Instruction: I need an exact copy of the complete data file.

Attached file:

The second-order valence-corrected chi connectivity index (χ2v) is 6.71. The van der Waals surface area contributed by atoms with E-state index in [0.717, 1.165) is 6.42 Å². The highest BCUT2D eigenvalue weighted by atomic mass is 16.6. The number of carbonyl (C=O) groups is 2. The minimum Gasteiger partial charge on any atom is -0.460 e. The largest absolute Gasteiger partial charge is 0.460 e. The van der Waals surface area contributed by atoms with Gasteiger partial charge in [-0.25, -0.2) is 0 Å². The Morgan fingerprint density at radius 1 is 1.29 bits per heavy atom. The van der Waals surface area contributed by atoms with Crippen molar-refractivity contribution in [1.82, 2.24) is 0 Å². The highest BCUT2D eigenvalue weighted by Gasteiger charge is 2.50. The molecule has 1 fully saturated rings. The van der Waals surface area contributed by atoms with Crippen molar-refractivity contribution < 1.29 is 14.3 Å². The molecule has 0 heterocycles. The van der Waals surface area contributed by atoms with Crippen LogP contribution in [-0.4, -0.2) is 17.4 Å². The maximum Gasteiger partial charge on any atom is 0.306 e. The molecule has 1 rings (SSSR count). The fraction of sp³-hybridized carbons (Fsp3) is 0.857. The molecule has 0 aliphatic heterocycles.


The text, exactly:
The second-order valence-corrected chi connectivity index (χ2v) is 6.71. The van der Waals surface area contributed by atoms with E-state index in [0.717, 1.165) is 6.42 Å². The highest BCUT2D eigenvalue weighted by atomic mass is 16.6. The number of carbonyl (C=O) groups is 2. The minimum Gasteiger partial charge on any atom is -0.460 e. The largest absolute Gasteiger partial charge is 0.460 e. The van der Waals surface area contributed by atoms with Gasteiger partial charge in [-0.25, -0.2) is 0 Å². The Morgan fingerprint density at radius 1 is 1.29 bits per heavy atom. The van der Waals surface area contributed by atoms with Crippen molar-refractivity contribution in [1.82, 2.24) is 0 Å². The highest BCUT2D eigenvalue weighted by Gasteiger charge is 2.50. The molecule has 1 fully saturated rings. The van der Waals surface area contributed by atoms with Crippen molar-refractivity contribution < 1.29 is 14.3 Å². The molecule has 0 heterocycles. The van der Waals surface area contributed by atoms with Crippen LogP contribution in [-0.4, -0.2) is 17.4 Å². The maximum Gasteiger partial charge on any atom is 0.306 e. The molecule has 1 rings (SSSR count). The fraction of sp³-hybridized carbons (Fsp3) is 0.857. The molecule has 0 aliphatic heterocycles.